By Brian Short, CMC, CRMS, GMA
Once again, as our elected officials are reviewing the automakers’ plans for $34 Billion of bail-out loans they have found themselves consumed with only the symptoms of the the real issue at the core of our current economic disaster – the FREEZING OF THE CREDIT FOR THE HOUSING INDUSTRY!
Our current recession, having officially begun in the last quarter of 2007, is NOT because the auto industry is not selling enough cars to keep their bills paid. The reason for the worst downturn in the US economy in over 40 years is NOT because the retail sector (except for WalMart) is still not seeing any “black” even after “Black Friday”. The reason retailers are still seeing “RED” , even after “Black Friday” is simple – – the FREEZING OF THE CREDIT FOR THE HOUSING INDUSTRY!
The explanation for the unprecedented downturn in manufacturing, the highest jump in unemployment in 40 years and the seeming irreversible plunge in consumer confidence is the FREEZING OF THE CREDIT FOR THE HOUSING INDUSTRY!
For our politicians and bureaucrats to continue spending time working on symptoms of the REAL PROBLEM will only accentuate the depth of this crisis and delay the turn around. What needs the attention of the Treasury Secretary, Federal Reserve Chairman, Senate Banking Committee and the House Financial Services Committee is what will stimulate the housing industry – plain and simple!
The $700 Billion promised by the Treasury Secretary to be used for troubled assets and unsellable mortgage backed securities must be used for its original purposes and not to prop-up other sectors of the economy whose recent record breaking losses are only a symptom of FROZEN CREDIT FOR THE HOUSING INDUSTRY! The housing industry has been in a free-fall for nearly 2 years! Before any recovery plan will be successful, Congress must require that the Treasury and Federal Reserve not divert that money to other needs until the credit for the housing industry is freed up and thawed out.
Here is our plan to get the housing industry off of “dead center” and get the entire US economy flowing with cash.
1. Open FHA Loans to investors and 2nd home buyers. Use the FHA 203 (K) loan (See Dec 1, 2008 article on this site.) to rehabilitate distressed and foreclosed properties and open up the use of the traditional FHA 203(B) Loan for those who can afford and need to buy a second home. We must move the current homes on the market to those who could quickly buy up the inventory and possibly make some money on speculating on the front end of a housing recovery.
This move alone, will bring millions of buyers back into the housing market. Distressed properties do not qualify for Fannie or Freddie loans if they have damage to walls, floors, windows or doors. Speculators and investors will breathe new life into those houses which need repair before they can be sold in today’s market. These investors and speculators have the cash, experience and knowledge to buy up (and repair if necessary) the current glut of houses and make them rental houses, second homes and ideal marketable properties.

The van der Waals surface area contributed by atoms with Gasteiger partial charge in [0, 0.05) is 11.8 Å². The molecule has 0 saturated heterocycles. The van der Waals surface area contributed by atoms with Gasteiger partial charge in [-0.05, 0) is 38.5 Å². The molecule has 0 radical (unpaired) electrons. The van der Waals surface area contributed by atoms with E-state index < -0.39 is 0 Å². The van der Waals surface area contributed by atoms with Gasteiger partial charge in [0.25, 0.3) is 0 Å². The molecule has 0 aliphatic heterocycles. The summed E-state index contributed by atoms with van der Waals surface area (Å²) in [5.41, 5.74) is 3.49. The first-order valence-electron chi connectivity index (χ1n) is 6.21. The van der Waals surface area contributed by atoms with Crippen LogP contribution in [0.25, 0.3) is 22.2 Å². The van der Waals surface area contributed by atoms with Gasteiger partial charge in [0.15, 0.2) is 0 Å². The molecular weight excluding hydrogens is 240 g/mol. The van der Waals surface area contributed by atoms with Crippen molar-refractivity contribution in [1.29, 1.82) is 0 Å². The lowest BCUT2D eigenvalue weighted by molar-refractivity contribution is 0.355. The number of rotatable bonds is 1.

2. Revive the seller-assisted Down Payment Assistance Programs for home buyers who have no down payment money to put toward a home purchase. This will put first-time home buyers back into the market even if they have no cash for down payment purposes. Prior to the October 1, 2008 shut down of these programs by HUD, many in our industry were using the Down Payment Assistance Programs (DPA’s) for as many as 80% of their closed purchase loans.
Those who want to move but still have homes to sell will not be able to be added to the mix of potential home buyers until we can help them find buyers for their properties. The re-introduction of the DPA’s will bring those first-time home buyers (or those who sold their houses and made nothing on the sale of their home because of depreciating home values) back into the market who have been sidelined since October1.
3. Provide tax incentives for those who buy houses. We must urge Congress to consider giving a tax credit for any down payment or closing cost money used in the purchase of a house. Homeowners already receive their credit for mortgage interest paid during a year, but that must be expanded to include any monthly payment paid toward principle or mortgage insurance and down payment, closing costs, and repairs made to a distressed or outdated property bought and repaired or updated to be resold or made into a rental.
How can those who are willing to be part of the solution be rewarded for stepping up to the plate and taking some big swings in order to help get the housing industry flowing with buyers, sellers and builders again? Give them as many tax incentives as possible to bring them and keep them in the housing market buying and selling and repairing.
Real troubled times require real ideas to deal with the real problem – REAL QUICK!